To monitor intracellular survival and replication inside microglia, cells were allowed to phagocytose bacteria for 30 min. Thereafter, cells were washed and incubated in culture medium containing gentamicin (200 μg/ml) for 2 h. At various times (30, 60, 90, and 120 min), the monolayers were washed and lysed with distilled water, and the amounts of intracellular viable bacteria were quantitatively determined.
Scanning laser confocal microscopy was used to confirm intracellular localization of the encapsulated D39gfp and the nonencapsulated D39gfpΔcps pneumococcal strain after coincubation with microglia. Cells plated on coverslips in 12-well plates were exposed to one of the different TLR agonists for 24 h. Thereafter, the cell monolayers were washed and then incubated with a Vybrant DiI cell-labeling solution (VybrantCell labeling solution kit; Molecular Probes, Leiden, The Netherlands) for 3 min at 37°C according to the manufacturer's instructions. Subsequently, cells were washed twice with warm phosphate-buffered saline (PBS), and bacteria were added for 30 min. For phagocytosis inhibition studies cytochalasin D was added (see above). After 1 h of incubation with gentamicin, cells were washed and fixed in 4% formaldehyde in PBS. The cells were imaged by using a laser-scanning confocal microscope (Zeiss LSM 510 Meta). DiI and GFP S. pneumoniae strains were sequentially excited at 488 and 543 nm. Series of optical sections in Z-plane were acquired at intervals of 0.6 μm. Stacks of images were processed by using ImageJ (version 1.43f). In order to illustrate the intracellular localization of fluorescent bacteria, the z-planes (XZ and YZ) of the images were depicted as orthogonal views. For better visualization of the fluorescent bacteria, three-dimensional (3D) videos were generated by using the ImageJ plugin 3D Viewer (by Benjamin Schmid) and are presented in the supplemental material (Fig. S1 to S6).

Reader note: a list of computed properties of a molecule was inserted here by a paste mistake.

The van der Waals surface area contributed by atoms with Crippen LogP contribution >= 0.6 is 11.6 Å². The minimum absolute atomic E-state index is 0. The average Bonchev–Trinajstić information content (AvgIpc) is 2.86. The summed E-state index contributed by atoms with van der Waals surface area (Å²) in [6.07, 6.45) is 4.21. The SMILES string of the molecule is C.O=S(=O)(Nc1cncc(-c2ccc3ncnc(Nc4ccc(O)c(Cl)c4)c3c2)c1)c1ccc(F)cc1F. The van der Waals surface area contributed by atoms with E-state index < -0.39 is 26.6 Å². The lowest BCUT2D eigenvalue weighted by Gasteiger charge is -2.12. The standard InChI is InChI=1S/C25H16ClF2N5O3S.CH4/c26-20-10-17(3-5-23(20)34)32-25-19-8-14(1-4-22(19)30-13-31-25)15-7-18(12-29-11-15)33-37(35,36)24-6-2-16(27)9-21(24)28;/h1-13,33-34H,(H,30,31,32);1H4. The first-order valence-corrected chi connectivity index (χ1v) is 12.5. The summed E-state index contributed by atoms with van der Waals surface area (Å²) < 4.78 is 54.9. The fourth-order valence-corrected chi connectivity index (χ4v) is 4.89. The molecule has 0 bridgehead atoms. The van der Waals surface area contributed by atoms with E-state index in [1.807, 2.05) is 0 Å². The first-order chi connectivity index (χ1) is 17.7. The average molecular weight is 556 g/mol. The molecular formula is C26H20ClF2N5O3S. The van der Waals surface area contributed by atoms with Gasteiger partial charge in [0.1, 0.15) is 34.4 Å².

Prism software (GraphPad Software, San Diego, CA) was used to perform statistical analyses and graphical presentation. Analysis of variance (ANOVA), followed by Bonferroni's multiple comparison test, was used to compare enzyme-linked immunosorbent assay (ELISA) data among all groups. The data from the phagocytosis and intracellular survival assays were not normally distributed and were analyzed by using the Kruskal-Wallis test, followed by Dunn's multiple comparison test to correct for repeated testing. A P value of < 0.05 was considered significant.
In order to confirm effective microglial stimulation by the different TLR agonists, we determined the induction of representative cytokines and chemokines such as IL-6 and CCL5 (Fig. (Fig.1).1). Microglial cells remained viable after 24 h of exposure to these agonists (35). In all experiments, a group of unstimulated cells was included for comparison.
The supernatants of unstimulated microglia were devoid of measurable amounts of IL-6 and CCL5. Microglial cells incubated with the individual TLR agonists released much higher amounts of IL-6 and CCL5 than did unstimulated cells (P < 0.05).
Confocal microscopy confirmed the intracellular localization of the encapsulated D39gfp and the nonencapsulated D39gfpΔcps S. pneumoniae strains within microglial cells. Bacteria expressing GFP and microglia with their cell membrane labeled by red Vybrant DiI were simultaneously visualized in two fluorescent channels, as depicted in the reconstructed images of the z-sections (Fig. (Fig.2).2). The animated 3D isosurface reconstructions are provided as separate figures in the supplemental material. The addition of cytochalasin D prior to the exposure to bacteria inhibited the internalization of pneumococcal strains (Fig. 2C and F).
The phagocytosis of D39 and R6 pneumococcal strains was compared quantitatively after 30 and 90 min of incubation with bacteria in unstimulated cultures (control group) and in microglia that were previously stimulated with the TLR1/2, TLR4, or TLR9 agonist (Fig. (Fig.33).